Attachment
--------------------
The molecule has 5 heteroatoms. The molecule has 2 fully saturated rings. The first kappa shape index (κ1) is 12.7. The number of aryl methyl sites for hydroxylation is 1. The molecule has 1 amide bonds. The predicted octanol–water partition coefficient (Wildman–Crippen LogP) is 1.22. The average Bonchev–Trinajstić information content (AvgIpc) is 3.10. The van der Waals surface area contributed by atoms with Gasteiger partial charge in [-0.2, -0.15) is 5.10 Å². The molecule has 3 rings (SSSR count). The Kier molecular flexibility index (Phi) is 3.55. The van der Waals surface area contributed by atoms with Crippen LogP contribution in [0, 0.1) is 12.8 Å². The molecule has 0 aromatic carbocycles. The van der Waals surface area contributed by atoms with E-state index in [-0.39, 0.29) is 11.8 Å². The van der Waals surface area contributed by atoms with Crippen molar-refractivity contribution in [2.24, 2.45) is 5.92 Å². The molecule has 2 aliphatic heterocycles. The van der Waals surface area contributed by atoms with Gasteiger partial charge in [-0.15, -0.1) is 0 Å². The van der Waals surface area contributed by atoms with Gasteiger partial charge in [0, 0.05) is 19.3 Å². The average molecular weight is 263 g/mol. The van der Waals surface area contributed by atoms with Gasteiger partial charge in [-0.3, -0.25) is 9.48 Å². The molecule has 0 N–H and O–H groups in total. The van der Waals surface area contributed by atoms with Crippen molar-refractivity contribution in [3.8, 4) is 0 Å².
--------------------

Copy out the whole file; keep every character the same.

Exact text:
The molecule has 5 heteroatoms. The molecule has 2 fully saturated rings. The first kappa shape index (κ1) is 12.7. The number of aryl methyl sites for hydroxylation is 1. The molecule has 1 amide bonds. The predicted octanol–water partition coefficient (Wildman–Crippen LogP) is 1.22. The average Bonchev–Trinajstić information content (AvgIpc) is 3.10. The van der Waals surface area contributed by atoms with Gasteiger partial charge in [-0.2, -0.15) is 5.10 Å². The molecule has 3 rings (SSSR count). The Kier molecular flexibility index (Phi) is 3.55. The van der Waals surface area contributed by atoms with Crippen LogP contribution in [0, 0.1) is 12.8 Å². The molecule has 0 aromatic carbocycles. The van der Waals surface area contributed by atoms with E-state index in [-0.39, 0.29) is 11.8 Å². The van der Waals surface area contributed by atoms with Crippen molar-refractivity contribution in [2.24, 2.45) is 5.92 Å². The molecule has 2 aliphatic heterocycles. The van der Waals surface area contributed by atoms with Gasteiger partial charge in [-0.15, -0.1) is 0 Å². The van der Waals surface area contributed by atoms with Gasteiger partial charge in [0, 0.05) is 19.3 Å². The average molecular weight is 263 g/mol. The van der Waals surface area contributed by atoms with Gasteiger partial charge in [-0.3, -0.25) is 9.48 Å². The molecule has 0 N–H and O–H groups in total. The van der Waals surface area contributed by atoms with Crippen molar-refractivity contribution in [3.8, 4) is 0 Å².